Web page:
Full-scale communication drive, steering and monitoring-evaluation mechanism, harmonization of sector-based strategies, regulatory reforms… are amongst some the actions that should be carried out prior to the implementation of the new development strategy.
It is an open secret to say that NDS30 is a gigantic project which consequently needs solid foundations. One of these foundations, according to strategy designers, is communication. ‘‘Communication will strengthen the dialogue around key issues of the strategy, and promote information sharing at all levels’’, the document underscores. This therefore exalts the full-scale use of available communication channels for better NDS30 ownership by various stakeholders. This aspect is all the more crucial that ‘‘communication has been the weak link in GESP implementation’’, official sources disclose.
Moreover, concomitantly with the deployment of communication on the strategy which ‘‘must take place before and during NDS30 implementation’’, its designers underscore the need to set up a steering and monitoring-evaluation structure.
It is the National Planning and Regional Development Council which, in addition to public authorities, will comprise representatives from the private sector and civil society organizations. This superstructure under the direct authority of the Prime Minister will have the following main missions of ‘‘supervising the overall implementation of the strategy; determining necessary resource mobilization plans; validating programmes of various Government institutions to be implemented under the strategy’s priority action plan and guide budgetary programming accordingly; assessing the results, effects and impacts of the strategy implementation on the country’s economic and social development through constant monitoring of key indicators; constantly ensuring alignment and consistency of all sectoral, ministerial, regional and council action plans with priorities laid down in the strategy’’.
Promote renewable energy
On this last aspect, there is prior need to adapt not less than fifty sector-based strategies with the new national development strategy, thereby giving pride of place to the adoption of a ‘‘law to lay down the general framework for planning’’.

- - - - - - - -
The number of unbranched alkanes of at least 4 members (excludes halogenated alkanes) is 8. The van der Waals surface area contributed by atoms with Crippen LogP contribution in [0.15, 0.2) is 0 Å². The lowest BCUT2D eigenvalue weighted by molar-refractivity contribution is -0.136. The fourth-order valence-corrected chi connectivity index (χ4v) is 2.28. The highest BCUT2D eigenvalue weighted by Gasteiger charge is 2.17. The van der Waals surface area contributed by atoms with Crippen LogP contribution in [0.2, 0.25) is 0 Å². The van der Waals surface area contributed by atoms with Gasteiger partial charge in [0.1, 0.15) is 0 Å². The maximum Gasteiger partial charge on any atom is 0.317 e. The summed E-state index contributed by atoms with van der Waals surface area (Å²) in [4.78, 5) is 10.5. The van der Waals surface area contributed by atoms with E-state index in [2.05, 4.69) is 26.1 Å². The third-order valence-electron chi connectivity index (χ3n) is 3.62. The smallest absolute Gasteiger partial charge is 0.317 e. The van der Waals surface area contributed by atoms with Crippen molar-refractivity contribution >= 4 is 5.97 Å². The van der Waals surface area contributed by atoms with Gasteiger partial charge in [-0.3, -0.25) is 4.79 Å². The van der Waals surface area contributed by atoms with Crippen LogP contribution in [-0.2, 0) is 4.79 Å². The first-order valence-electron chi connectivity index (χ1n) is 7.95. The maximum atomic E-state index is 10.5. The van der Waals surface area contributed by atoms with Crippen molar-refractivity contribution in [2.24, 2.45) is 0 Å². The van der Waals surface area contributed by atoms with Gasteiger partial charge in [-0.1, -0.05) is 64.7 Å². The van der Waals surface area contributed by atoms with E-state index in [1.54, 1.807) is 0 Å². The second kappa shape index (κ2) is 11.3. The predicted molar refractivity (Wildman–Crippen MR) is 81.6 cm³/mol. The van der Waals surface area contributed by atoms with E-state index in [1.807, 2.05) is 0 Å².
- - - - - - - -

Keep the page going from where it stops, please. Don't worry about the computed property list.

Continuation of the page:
This regulatory instrument will determine the link between these various texts and the national strategy, official sources hold. Similarly, experts having worked on NDS30 insist that several reforms should be carried out. Such is for example the case with the re-reading of the legal and regulatory framework on energy mix in order to promote renewable energy in the like of biomass-energy; setting up an export promotion agency or better still rereading the legal and regulatory framework governing the land and surveys regime in order to harmonize it with the industrialization drive underway, agricultural modernization, urban development, real estate and housing…
In the same vein, as we learn, several other reforms should be carried out or simply finalized. They concern, amongst others, the adoption of implementation instruments for the mining code; effectively setting up a Deposit and Consignment Fund (DCF), a bank to finance investments, a Cameroon Import-Export Bank (Exim Bank), a sovereign fund to support investments in key industrialization sectors; or even reforming the legal framework on the status of Cameroon’s diaspora in a bid to optimizing its contribution to the country’s development.
A law to ensure better planning
Conscious of the planning efforts necessary to lay the foundation of NDS30 operationalization, Government has envisaged the adoption of a law to lay down the general framework for planning. It will define the link between various other instruments and the national strategy.
It entails regional development scheme; sectoral and thematic strategies; inter-sectoral plans; development plans; regional and council development plans; over-arching projects; mid-term alignment instruments (MTBF, MTEF); budgetary programmes at national and local level; cooperation programmes; sub-programmes for public establishments; management control mechanisms…
It will in fact concern the conduct of a set of feasibility studies for flagship plans, programmes and projects as well as pre-identified reforms. The exercises will require consequential budget efforts during the first three years of the strategy implementation.